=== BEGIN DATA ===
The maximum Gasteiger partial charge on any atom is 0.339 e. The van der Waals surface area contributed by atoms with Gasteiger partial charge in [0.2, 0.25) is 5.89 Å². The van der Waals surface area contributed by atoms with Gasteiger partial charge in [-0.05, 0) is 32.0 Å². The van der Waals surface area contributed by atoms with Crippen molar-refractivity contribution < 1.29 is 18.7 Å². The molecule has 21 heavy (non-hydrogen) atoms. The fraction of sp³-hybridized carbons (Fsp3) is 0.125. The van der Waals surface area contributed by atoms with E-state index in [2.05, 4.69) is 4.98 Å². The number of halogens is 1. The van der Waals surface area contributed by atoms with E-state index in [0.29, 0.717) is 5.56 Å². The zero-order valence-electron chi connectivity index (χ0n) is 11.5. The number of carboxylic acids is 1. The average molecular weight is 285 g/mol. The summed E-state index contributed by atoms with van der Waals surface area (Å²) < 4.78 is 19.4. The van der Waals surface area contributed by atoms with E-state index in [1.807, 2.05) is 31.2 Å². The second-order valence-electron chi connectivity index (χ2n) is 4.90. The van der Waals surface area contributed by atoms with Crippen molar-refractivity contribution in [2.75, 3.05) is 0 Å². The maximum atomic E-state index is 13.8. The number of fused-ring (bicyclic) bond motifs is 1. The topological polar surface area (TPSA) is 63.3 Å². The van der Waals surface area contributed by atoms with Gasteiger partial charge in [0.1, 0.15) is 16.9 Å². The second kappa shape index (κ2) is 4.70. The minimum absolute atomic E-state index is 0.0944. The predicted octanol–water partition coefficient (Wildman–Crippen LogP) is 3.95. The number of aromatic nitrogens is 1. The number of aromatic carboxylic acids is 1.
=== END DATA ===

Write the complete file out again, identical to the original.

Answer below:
The maximum Gasteiger partial charge on any atom is 0.339 e. The van der Waals surface area contributed by atoms with Gasteiger partial charge in [0.2, 0.25) is 5.89 Å². The van der Waals surface area contributed by atoms with Gasteiger partial charge in [-0.05, 0) is 32.0 Å². The van der Waals surface area contributed by atoms with Crippen molar-refractivity contribution < 1.29 is 18.7 Å². The molecule has 21 heavy (non-hydrogen) atoms. The fraction of sp³-hybridized carbons (Fsp3) is 0.125. The van der Waals surface area contributed by atoms with E-state index in [2.05, 4.69) is 4.98 Å². The number of halogens is 1. The van der Waals surface area contributed by atoms with E-state index in [0.29, 0.717) is 5.56 Å². The zero-order valence-electron chi connectivity index (χ0n) is 11.5. The number of carboxylic acids is 1. The average molecular weight is 285 g/mol. The summed E-state index contributed by atoms with van der Waals surface area (Å²) < 4.78 is 19.4. The van der Waals surface area contributed by atoms with E-state index in [1.807, 2.05) is 31.2 Å². The second-order valence-electron chi connectivity index (χ2n) is 4.90. The van der Waals surface area contributed by atoms with Crippen molar-refractivity contribution in [2.75, 3.05) is 0 Å². The maximum atomic E-state index is 13.8. The number of fused-ring (bicyclic) bond motifs is 1. The topological polar surface area (TPSA) is 63.3 Å². The van der Waals surface area contributed by atoms with Gasteiger partial charge in [0.1, 0.15) is 16.9 Å². The second kappa shape index (κ2) is 4.70. The minimum absolute atomic E-state index is 0.0944. The predicted octanol–water partition coefficient (Wildman–Crippen LogP) is 3.95. The number of aromatic nitrogens is 1. The number of aromatic carboxylic acids is 1.